The simplest way to move the selection box is to use the mouse. If the mouse cursor is placed over the cell "C3" (the cursor will be represented as a thick white cross) and the left mouse button then clicked, the selection box will move to cell "C3". Note that the selection box can cover more than one cell if the mouse is dragged while being clicked. The use of these larger selections is explained below in Section 3.7 ― Complex Cell Selections.

The location of the selection box also causes the column and row headers to change slightly. The letters and numbers turn bold, and colors of the headers (the text color and the header background color) change in ways that depend on the version of Gnumeric. This helps indicate what is currently selected.

You can also move the selection box with the keyboard arrow keys. For instance, typing the right arrow twice and the down arrow once will move the selection box from the cell "C3" to the cell "E4".

The selection box can be moved in other ways and will move in response to certain actions. These movements become intuitive after using Gnumeric for a little while. Data input

To enter data into a selected cell, you can simply start typing. The characters will then become part of the spreadsheet when you change the selection either by pressing the Enter key, which moves the selection down one cell, by pressing the Tab key, which moves the selection one cell to the right, or by selecting any other cell with the mouse. If the cursor is in the cell and not in the data entry area, pressing any of the cursor movement keys also causes Gnumeric to record the data in the cell and select another cell.

For example, you could use the mouse to select the cell four columns over (Column D) and three rows down (Row 3). Then you could type "Hello, this is a line of text." and then press the Enter key. The text would then appear in cell "D3" and, if the cells to the right are empty, would span into those cells so that the whole entry is visible. The selection box moves to cell “D4” when you press Enter, ready for the input of more data.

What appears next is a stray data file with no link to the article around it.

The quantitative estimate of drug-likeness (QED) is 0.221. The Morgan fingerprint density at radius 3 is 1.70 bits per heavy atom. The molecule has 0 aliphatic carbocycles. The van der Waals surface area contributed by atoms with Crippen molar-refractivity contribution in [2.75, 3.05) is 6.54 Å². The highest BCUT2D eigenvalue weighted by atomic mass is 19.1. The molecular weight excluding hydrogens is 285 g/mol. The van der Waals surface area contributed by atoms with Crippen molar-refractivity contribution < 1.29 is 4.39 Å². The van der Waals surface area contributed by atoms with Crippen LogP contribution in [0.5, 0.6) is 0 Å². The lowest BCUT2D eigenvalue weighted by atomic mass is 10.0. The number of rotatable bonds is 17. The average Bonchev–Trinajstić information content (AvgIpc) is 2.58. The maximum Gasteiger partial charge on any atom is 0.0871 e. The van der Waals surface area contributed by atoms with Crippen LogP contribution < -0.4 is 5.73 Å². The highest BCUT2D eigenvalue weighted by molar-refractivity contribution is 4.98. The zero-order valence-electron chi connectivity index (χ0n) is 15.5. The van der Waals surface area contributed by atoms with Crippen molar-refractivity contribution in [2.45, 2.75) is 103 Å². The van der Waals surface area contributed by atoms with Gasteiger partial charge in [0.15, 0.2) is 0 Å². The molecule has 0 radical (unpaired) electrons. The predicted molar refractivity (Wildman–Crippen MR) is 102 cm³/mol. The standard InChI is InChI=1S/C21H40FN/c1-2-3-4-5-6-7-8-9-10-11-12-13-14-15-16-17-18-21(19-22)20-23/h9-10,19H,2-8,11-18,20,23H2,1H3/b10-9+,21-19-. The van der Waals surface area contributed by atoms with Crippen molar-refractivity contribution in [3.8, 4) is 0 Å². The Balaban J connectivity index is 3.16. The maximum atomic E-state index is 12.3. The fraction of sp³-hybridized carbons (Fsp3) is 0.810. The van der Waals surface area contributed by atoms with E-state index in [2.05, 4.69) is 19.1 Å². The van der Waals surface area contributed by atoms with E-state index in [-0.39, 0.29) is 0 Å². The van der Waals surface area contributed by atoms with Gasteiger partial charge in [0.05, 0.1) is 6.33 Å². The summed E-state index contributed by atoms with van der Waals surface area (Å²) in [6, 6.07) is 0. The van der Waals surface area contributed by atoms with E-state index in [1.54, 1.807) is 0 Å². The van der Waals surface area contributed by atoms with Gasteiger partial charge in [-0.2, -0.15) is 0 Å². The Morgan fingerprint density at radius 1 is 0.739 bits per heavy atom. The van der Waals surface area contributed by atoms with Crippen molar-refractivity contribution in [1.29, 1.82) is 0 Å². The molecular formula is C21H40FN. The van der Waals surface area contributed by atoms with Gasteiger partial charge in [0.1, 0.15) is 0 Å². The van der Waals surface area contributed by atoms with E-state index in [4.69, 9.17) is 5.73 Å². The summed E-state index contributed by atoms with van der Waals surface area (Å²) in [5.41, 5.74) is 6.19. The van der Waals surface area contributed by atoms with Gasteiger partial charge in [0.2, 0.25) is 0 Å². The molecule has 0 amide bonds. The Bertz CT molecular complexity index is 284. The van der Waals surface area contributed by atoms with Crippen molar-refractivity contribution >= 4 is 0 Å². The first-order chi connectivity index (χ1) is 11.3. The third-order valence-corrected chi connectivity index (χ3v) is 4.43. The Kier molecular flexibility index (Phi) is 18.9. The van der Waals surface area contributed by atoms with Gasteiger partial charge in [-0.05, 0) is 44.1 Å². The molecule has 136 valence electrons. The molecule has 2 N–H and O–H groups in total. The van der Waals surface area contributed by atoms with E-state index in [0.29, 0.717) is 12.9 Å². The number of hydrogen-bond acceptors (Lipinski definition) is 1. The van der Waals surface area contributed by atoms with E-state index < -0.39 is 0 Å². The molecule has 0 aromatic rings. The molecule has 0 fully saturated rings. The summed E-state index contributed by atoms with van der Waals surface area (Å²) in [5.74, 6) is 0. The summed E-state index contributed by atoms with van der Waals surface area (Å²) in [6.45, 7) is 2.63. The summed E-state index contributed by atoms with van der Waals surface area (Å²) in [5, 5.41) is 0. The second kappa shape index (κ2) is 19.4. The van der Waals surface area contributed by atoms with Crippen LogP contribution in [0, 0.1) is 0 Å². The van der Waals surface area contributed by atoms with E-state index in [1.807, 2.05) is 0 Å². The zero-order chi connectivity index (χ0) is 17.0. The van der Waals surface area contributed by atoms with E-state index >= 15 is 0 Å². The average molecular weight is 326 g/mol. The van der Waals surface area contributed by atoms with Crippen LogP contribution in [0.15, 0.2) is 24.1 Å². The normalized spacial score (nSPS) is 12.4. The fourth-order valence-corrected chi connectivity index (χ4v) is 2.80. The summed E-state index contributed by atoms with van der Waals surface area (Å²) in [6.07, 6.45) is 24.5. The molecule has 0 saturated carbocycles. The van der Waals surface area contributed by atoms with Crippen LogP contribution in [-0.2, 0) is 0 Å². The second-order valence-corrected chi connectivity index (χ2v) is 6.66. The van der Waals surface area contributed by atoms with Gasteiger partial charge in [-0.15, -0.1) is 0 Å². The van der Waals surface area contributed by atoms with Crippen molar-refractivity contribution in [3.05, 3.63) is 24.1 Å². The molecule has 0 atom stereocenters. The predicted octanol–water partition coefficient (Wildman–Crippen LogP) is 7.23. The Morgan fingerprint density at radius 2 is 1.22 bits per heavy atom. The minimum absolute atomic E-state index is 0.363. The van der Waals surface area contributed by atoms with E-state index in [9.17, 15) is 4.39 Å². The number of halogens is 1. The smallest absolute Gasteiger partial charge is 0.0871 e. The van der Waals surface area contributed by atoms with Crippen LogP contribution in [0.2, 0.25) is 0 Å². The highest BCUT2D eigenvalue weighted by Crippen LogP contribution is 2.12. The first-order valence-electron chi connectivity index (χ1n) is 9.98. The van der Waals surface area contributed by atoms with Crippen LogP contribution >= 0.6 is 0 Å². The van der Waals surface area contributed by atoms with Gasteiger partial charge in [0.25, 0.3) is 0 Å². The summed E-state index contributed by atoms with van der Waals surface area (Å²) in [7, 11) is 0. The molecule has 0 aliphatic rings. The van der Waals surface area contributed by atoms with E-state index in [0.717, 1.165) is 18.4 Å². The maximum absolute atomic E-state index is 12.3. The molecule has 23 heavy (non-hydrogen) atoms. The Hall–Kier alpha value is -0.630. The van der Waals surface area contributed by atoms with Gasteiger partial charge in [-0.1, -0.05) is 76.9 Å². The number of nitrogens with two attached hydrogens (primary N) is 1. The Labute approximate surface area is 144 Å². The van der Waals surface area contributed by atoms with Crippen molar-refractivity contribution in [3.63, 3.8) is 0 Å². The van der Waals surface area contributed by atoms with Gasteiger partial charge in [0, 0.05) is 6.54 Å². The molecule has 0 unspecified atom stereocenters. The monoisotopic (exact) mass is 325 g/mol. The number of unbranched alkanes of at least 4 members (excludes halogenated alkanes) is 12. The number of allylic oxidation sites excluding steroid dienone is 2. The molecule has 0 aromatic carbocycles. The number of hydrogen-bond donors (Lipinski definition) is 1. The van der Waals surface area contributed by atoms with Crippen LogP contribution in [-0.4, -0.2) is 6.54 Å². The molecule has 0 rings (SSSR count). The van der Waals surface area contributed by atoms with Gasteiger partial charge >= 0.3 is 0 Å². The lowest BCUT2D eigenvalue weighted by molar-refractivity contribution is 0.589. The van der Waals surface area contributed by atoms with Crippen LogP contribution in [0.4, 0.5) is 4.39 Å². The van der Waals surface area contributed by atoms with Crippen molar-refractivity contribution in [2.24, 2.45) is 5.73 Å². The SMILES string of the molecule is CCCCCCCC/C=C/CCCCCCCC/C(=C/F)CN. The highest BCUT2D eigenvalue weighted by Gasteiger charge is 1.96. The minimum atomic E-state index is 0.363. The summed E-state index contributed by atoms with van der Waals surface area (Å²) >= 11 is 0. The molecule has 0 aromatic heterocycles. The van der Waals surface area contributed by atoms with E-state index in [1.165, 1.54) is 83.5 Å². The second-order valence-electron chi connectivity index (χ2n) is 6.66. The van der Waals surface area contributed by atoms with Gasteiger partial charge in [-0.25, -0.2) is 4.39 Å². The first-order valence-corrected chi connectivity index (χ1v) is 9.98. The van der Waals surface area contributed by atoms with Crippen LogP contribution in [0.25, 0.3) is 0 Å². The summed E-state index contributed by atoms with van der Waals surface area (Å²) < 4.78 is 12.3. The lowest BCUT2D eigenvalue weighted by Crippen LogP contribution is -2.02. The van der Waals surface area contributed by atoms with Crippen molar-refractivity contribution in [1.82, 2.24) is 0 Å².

Note that as the data text is entered it appears in both the cell and the data entry area (the area below the toolbars and to the right of the equals (=) sign).

You can correct mistakes you make during data entry by using the Backspace key or the Delete key. Finer control can be obtained if the cursor is moved to the data entry area by clicking with the mouse in the box to the right of the equals (=) sign. Editing in the data entry area lets you use the arrow keys to move backward and forward in the text. You can also use the mouse to move the cursor.

To change the contents of a cell, select the cell again and either type the new contents or edit the existing contents of the cell in the data entry area.

If the content of the cell is too large for the size of the cell, the entry may span over the edge of the cell into the empty cells to the right. If the cell is a number, the cell grid area may display hash marks (######) to indicate the cell has content which is too large to display in the given cell width. Automatic data recognition

As you enter data into the spreadsheet, Gnumeric interprets the information in order, first, to assign it to a data category and, second, to give it an appropriate data display format. The entry will be assigned to one of the basic data types and possibly to a sub-type. Entries which start with an apostrophe (') are considered to be text no matter what the rest of the contents. Entries which start with an equals sign (=) are automatically considered to be a formula. Entries which are single numbers or which fall into commonly used patterns for dates or times will be considered to be numbers.